Question on Pay Raises You're Planning for 2010
Question from a Western Mass Business Owner, and several answers from others
QUESTION: (a) What has your company budgeted for wage increases in 2010? (b) What will be the timing and criteria for allocating increases? (c) Will bonuses be paid? Or, (d) will some other type of increased wage/benefit be considered?
ANSWER 1: My answers are: (a) 2-4% raises (b) Depends on cashflow (c) Not sure yet but cuts in benefits likely (d) Timing will be in the fall. Bonuses will be sooner based on cash flow and performance. Western Mass Web Designer
ANSWER 2:(a) Nothing in the budget. We feel we have to budget conservatively, hoping for growth but planning on being flat. We'll see how we do, and if we do great, we'll give bonuses and maybe some raises. We'll see. (b) What will be the timing and criteria for allocating increases? Timing: We take a look at the half year mark and see where we are. Criteria is Profits. (c) Will bonuses be paid? Depends on goals being met, and profits. (d) Our industry is constantly changing, like many, and 6 months is a long time for us. We will consider what makes the most sense. Western Mass Distributor with under 10 employees.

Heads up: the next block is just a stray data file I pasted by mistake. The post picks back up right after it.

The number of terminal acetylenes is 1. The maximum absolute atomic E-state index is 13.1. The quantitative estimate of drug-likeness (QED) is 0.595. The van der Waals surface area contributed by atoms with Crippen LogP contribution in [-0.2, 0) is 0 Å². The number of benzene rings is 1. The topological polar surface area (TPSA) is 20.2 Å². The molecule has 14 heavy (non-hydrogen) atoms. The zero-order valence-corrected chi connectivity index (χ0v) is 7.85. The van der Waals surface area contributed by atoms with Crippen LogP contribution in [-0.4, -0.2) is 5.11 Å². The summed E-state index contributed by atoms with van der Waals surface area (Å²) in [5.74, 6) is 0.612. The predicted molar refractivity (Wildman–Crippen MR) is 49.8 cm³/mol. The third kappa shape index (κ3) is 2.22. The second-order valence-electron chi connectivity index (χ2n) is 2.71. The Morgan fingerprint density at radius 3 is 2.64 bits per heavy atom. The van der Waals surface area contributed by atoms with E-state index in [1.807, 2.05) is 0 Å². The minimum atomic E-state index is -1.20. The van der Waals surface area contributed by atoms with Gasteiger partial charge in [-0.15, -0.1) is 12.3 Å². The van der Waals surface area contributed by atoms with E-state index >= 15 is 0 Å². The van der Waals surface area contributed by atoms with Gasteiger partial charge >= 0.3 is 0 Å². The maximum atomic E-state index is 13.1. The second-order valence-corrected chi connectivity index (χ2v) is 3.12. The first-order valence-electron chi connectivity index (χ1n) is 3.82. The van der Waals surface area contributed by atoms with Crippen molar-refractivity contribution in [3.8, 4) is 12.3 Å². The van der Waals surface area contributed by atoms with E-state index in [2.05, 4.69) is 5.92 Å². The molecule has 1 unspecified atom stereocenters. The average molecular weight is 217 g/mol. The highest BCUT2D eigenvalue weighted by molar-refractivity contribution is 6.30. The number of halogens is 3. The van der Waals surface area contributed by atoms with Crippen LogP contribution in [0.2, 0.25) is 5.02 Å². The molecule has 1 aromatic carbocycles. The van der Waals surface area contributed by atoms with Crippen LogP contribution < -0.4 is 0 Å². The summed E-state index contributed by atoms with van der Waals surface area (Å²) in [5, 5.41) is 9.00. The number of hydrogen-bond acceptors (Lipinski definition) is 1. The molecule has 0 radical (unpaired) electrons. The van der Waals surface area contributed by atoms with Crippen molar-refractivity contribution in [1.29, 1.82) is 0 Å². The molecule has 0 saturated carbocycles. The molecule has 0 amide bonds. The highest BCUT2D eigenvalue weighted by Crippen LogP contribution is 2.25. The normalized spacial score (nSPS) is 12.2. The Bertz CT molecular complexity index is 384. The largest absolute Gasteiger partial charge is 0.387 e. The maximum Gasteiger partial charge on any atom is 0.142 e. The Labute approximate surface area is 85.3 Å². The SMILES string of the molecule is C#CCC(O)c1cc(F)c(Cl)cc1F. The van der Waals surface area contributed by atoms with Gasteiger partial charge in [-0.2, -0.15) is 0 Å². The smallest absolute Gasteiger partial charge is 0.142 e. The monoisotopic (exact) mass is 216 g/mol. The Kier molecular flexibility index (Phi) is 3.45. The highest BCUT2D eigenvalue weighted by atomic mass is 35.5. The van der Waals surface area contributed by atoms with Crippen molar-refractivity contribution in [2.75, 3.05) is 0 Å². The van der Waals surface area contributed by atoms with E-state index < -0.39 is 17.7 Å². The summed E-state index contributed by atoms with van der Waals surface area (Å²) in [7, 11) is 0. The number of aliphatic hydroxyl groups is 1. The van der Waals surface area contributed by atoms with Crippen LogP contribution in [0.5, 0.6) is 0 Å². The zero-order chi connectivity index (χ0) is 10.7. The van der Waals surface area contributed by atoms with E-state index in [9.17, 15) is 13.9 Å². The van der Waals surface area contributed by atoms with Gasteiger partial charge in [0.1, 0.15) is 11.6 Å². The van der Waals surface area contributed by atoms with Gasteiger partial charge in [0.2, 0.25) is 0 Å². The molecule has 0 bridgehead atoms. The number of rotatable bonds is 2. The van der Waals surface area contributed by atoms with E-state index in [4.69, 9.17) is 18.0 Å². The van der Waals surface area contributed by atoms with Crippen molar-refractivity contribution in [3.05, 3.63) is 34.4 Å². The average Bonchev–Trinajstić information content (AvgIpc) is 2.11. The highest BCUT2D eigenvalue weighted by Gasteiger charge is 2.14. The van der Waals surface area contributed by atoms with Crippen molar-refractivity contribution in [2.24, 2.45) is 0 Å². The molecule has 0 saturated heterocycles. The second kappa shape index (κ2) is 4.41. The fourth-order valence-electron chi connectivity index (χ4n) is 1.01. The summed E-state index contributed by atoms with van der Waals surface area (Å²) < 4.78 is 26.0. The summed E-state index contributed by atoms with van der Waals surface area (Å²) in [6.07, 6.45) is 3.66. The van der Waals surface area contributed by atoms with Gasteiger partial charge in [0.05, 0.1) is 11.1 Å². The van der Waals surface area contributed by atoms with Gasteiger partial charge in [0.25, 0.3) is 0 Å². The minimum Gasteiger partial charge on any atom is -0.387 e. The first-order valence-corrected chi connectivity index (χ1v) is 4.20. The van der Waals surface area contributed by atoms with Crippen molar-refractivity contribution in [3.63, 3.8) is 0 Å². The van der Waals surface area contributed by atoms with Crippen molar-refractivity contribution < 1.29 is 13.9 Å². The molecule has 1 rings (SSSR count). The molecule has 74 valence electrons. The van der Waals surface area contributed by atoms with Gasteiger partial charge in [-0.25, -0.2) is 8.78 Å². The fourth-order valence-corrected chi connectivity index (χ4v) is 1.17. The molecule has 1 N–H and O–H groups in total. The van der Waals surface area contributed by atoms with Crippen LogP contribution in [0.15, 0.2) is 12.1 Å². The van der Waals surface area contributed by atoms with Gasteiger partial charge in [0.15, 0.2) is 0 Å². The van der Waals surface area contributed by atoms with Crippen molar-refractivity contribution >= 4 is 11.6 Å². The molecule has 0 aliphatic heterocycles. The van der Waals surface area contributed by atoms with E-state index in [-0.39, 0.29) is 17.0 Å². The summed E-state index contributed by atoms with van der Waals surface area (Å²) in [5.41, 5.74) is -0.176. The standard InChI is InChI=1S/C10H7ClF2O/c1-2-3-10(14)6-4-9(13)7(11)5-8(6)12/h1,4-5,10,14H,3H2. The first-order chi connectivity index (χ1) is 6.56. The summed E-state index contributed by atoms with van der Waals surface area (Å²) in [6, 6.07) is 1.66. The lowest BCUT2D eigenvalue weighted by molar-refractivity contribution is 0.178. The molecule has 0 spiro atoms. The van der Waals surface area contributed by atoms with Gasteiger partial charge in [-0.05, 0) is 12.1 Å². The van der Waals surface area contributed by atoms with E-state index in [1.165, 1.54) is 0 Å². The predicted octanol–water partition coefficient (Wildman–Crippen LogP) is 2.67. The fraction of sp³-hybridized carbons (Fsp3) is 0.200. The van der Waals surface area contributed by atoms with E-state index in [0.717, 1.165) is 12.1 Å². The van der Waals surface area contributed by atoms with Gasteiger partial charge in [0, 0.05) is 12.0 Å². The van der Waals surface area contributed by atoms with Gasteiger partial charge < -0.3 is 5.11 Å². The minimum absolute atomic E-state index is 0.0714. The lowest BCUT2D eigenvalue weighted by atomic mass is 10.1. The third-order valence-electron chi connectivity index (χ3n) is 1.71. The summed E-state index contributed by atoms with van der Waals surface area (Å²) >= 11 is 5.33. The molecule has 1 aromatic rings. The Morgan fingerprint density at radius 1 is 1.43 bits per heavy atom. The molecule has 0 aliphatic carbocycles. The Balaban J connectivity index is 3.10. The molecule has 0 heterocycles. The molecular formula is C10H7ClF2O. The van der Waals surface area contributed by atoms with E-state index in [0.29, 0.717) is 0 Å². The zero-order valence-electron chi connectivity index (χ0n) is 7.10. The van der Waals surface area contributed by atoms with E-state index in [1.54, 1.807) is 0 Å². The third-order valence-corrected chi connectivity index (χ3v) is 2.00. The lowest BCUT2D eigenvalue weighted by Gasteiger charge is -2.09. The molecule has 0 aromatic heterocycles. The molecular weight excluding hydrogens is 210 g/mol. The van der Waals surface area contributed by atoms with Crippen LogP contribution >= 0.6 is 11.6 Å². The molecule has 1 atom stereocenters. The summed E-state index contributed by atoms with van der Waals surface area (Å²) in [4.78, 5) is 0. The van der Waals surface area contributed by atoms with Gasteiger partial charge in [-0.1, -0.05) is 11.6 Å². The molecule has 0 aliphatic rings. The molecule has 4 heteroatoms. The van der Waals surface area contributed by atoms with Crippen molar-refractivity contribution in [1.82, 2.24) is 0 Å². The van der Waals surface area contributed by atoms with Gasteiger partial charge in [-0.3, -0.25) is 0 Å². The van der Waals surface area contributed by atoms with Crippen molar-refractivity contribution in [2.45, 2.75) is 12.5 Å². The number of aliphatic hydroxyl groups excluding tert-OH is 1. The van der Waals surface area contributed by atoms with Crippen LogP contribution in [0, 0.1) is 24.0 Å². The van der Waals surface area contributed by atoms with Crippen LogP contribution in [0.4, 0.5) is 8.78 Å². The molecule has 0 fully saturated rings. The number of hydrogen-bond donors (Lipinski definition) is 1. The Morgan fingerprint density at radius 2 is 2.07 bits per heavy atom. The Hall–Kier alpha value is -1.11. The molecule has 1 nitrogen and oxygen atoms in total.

ANSWER 3: For non-management wage increases, we've budgeted between 4-5% total, distributed unequally. Salaried management personnel receive no increase again this year. Bonuses were common in the past, but not for the last 2 years. If business continues to increase and our new plans take hold, we hope to return to days of greater prosperity for all. Western Mass ManufacturerANSWER 4: We are a construction company with 30 plus employees. Our companyhistorically has an annual salary review (and raises) at the end of Aprilbefore our busy season. Because of the state of the economy last year, 2009,we did not give out any raises. In fact, all managers were required to takea 10% pay cut. Half of the cut was returned during the third quarter, butthe managers are still 5% behind. The construction economy has still notrecovered so raises are not a consideration. One has to make decisions thatare in the best interests of the company. The employees will be happier ifthe company survives and prospers and provides them a continued place ofemployment. The head needs to make these decisions, not the heart. Of coursethis situation varies by businesses. If your industry and company is doingwell, then share the good results. Western Mass Builder